be mistaken for data, and may even cause you to disconnect.  Most
	of the modern modem protocols can handle this type of noise
	without actual data errors, but play it safe.

>From Radio Shack:

$1.89	Set of five 9-Volt battery terminals.  We just need one, though.
	This will connect the 9-volt battery to the coupler's phone line.

Opt.	You may want to get a small project case or a battery holder.
	Determine this after you open your phone up.


1.  Open the phone up. Remove screws, snap the case open, whatever.  Try
	not to damage the phone's outer plastic too much, because if there
	is enough room for a 9-volt inside there, it saves you from using
	a project case.  Be CAREFUL with the wires to the Mic and Speaker.

2.  Try to get the guts out of the phone case.  Loosen up the speaker,
	mic, ringer buzzer, and the circuit boards.  You should be able to
	get all the stuff out, leaving an (almost) empty shell of the
	phone.  Try to get just the circuit boards in there, as the
	speaker and mic will be on the outise of the case at the end of
	this project.  If there is enough room for a 9-Volt battery to
	fit inside and close the case, then you should probably stick with
	this phone shell as the case for the coupler.

3.  Cut the centers out of the suction cups so that they fit the mic and
	speaker nicely.  They should be fit so that hot-melt-glue can be
	used to hold them in place.  They should look like this (but DO
	NOT glue them on yet!):

		speaker			   Microphone

  Suction cup-->\_____/      __________       \__/ <---Suction cup    
		 |   |      / Circuit /       |__|   
                 \___======/ Board   /        //
                           |________/==========     _
                             \\                    [ |
                              =====================[_| <-- RJ11 Jack.

4.  This is where you may need some soldering skills.  The Speaker wires
	will probably be really short.  You will probably want to  
	lengthen them up by adding more wire, like 4 or 5 inches.  Just
	lengthen it up a bit so that it can be positioned to reach the
	microphone of almost any handset.

5.  Now, to add the battery.  You need to cut the green wire coming from
	the RJ-11 Jack on the phone.  Wire the 9-volt battery terminal in
	series with the green wire... This should be done inside the case
	or inside the phone if you verified there was enough room for it. 
	It should look like this:

     _|_               to circuit board... -->
	|-------------------------------------------------- < Red Wire
  RJ-11 |
     ___|--------------_      _---------------------------- < Green Wire
      |	                \    /
      \  Inside Phone   _\__/_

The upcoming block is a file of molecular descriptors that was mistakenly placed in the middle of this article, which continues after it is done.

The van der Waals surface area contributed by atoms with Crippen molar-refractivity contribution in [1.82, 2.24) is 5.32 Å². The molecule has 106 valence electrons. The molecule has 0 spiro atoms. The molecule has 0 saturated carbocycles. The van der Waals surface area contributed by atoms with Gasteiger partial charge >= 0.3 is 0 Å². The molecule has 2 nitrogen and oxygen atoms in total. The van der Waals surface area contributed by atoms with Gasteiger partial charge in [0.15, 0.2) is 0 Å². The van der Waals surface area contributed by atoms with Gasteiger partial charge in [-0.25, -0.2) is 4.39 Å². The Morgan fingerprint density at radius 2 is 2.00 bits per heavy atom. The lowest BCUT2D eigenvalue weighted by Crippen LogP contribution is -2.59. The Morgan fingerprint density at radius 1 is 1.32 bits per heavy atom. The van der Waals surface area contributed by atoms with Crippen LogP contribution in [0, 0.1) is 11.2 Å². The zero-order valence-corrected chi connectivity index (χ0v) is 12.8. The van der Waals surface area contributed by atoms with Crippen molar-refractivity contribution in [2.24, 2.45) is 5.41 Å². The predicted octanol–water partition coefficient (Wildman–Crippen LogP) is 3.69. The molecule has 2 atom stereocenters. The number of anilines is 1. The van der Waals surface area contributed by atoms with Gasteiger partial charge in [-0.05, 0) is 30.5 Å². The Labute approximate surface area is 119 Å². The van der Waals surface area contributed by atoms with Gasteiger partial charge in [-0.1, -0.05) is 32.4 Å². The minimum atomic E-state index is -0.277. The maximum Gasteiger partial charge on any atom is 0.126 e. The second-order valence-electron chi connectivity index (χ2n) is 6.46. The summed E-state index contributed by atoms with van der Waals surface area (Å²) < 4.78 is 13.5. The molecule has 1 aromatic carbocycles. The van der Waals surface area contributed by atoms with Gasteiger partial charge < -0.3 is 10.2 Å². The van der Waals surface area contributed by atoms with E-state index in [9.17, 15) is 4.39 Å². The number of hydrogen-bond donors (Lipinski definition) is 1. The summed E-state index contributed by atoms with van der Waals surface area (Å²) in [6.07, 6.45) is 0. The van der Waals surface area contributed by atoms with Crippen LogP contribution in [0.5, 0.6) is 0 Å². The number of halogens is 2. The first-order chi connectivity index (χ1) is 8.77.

\                 o__O
        \_              |    |
                        | 9v |

6.  I mounted the microphone on the top of the phone case, and placed a
	Velcro strap by the microphone.  I kept the speaker loose so it
	could strap onto almost any phone, and I put velcro on it as well.
	Finished, it looks like this (you may need to drill holes for 
	wires to run through.  This is roughly what my finished coupler
	looks like:

	\_____/              ______________________\_/_   <-- Mic (built
speaker  |   |              /                          \      into case)
         \___==============|                            |
           []              |____________________________|=========
           []                         []            []    ^^^
velcro --> []                         []            []   Phone cord
                                      []            []   (to modem)
                                      [] <--velcro->[]

-----------------------=( Using your new coupler )=----------------------

I basically strap the speaker of the phone handset to the microphone, and
strap the coupler's speaker to the handset's microphone, hook it up and
modemize.  Also, there's no need for an on-off switch for this coupler.
It only connects the battery when the modem goes off-hook to dial, and
while connected.  When you disconnect, the battery's not in use anymore.

There was an article earlier, in HiR 1 called "List of hacking
necessities", and I cover some general useage of the Acoustic coupler in
there.  I did find some more info on changing what Baud rate your modem is
using.  You probably have to set your modem for 1200 to 2400 bps for the
coupler to work.

Table of AT commands to set baud rate limiters.  I've run across 2 sets of
AT commands.  All of my modems work with one of these or the other, but I
can't guarantee that either one of these sets will work for your modem.
I won't go all the way up to 57,600 bps... if you need to limit your
speed, you'll have to limit it to 9600 or lower (on a commercial coupler).
Like I said, 2400 is about the best that this home-brew coupler will pull.

	Baud Rate (bps)		AT Command	Alternate AT Command
	--------------		----------	--------------------
	300			???		AT&N1
	1200			ATF4		AT&N2
	2400			ATF5		AT&N3
	4800			ATF6		AT&N4
	7200			ATF7		AT&N5
	9600			ATF8		AT&N6
	--------------		----------	--------------------

Happy hackin', and the digital photos are going to be linked from the 
HiR 9 page as soon as I have them sucked off the digi-cam, to show you
what my coupler really looks like... If you want to download them, They'll
be downloadable as and hir9pics.tar.gz from the HiR 9 page,
and in the HiR_Archive section of the ftp site...